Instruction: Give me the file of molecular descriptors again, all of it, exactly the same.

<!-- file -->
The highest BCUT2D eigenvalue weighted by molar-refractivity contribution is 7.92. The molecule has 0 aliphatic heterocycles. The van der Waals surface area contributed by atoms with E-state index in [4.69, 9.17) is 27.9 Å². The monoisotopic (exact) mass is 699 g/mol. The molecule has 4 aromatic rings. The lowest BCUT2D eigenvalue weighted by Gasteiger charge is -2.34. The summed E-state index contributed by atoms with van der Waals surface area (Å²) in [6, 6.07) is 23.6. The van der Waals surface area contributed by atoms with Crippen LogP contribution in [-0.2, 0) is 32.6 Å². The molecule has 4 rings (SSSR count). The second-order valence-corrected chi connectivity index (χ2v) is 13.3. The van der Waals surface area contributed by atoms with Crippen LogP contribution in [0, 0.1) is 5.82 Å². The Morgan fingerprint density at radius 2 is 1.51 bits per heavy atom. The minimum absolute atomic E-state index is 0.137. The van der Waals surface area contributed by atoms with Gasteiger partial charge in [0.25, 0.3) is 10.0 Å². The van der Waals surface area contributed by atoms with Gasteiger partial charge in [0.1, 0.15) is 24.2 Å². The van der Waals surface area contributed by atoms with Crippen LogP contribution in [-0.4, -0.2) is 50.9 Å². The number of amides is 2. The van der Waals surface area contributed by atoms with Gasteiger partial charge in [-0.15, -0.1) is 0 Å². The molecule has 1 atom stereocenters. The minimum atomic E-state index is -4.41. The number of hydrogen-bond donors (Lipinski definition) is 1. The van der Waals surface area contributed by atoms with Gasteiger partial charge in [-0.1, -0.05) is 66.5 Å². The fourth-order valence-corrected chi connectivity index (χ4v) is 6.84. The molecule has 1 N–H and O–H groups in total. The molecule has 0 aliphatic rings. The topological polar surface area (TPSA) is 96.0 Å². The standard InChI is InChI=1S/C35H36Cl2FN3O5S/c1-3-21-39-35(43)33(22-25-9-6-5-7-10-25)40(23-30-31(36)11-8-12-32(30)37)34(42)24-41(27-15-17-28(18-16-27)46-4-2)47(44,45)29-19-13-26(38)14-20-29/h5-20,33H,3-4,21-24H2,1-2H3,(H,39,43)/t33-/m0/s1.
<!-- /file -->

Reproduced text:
The highest BCUT2D eigenvalue weighted by molar-refractivity contribution is 7.92. The molecule has 0 aliphatic heterocycles. The van der Waals surface area contributed by atoms with E-state index in [4.69, 9.17) is 27.9 Å². The monoisotopic (exact) mass is 699 g/mol. The molecule has 4 aromatic rings. The lowest BCUT2D eigenvalue weighted by Gasteiger charge is -2.34. The summed E-state index contributed by atoms with van der Waals surface area (Å²) in [6, 6.07) is 23.6. The van der Waals surface area contributed by atoms with Crippen LogP contribution in [-0.2, 0) is 32.6 Å². The molecule has 4 rings (SSSR count). The second-order valence-corrected chi connectivity index (χ2v) is 13.3. The van der Waals surface area contributed by atoms with Crippen LogP contribution in [0, 0.1) is 5.82 Å². The Morgan fingerprint density at radius 2 is 1.51 bits per heavy atom. The minimum absolute atomic E-state index is 0.137. The van der Waals surface area contributed by atoms with Gasteiger partial charge in [0.25, 0.3) is 10.0 Å². The van der Waals surface area contributed by atoms with Gasteiger partial charge in [0.1, 0.15) is 24.2 Å². The van der Waals surface area contributed by atoms with Crippen LogP contribution in [-0.4, -0.2) is 50.9 Å². The number of amides is 2. The van der Waals surface area contributed by atoms with Gasteiger partial charge in [-0.15, -0.1) is 0 Å². The molecule has 1 atom stereocenters. The minimum atomic E-state index is -4.41. The number of hydrogen-bond donors (Lipinski definition) is 1. The van der Waals surface area contributed by atoms with Gasteiger partial charge in [-0.1, -0.05) is 66.5 Å². The fourth-order valence-corrected chi connectivity index (χ4v) is 6.84. The molecule has 1 N–H and O–H groups in total. The molecule has 0 aliphatic rings. The topological polar surface area (TPSA) is 96.0 Å². The standard InChI is InChI=1S/C35H36Cl2FN3O5S/c1-3-21-39-35(43)33(22-25-9-6-5-7-10-25)40(23-30-31(36)11-8-12-32(30)37)34(42)24-41(27-15-17-28(18-16-27)46-4-2)47(44,45)29-19-13-26(38)14-20-29/h5-20,33H,3-4,21-24H2,1-2H3,(H,39,43)/t33-/m0/s1.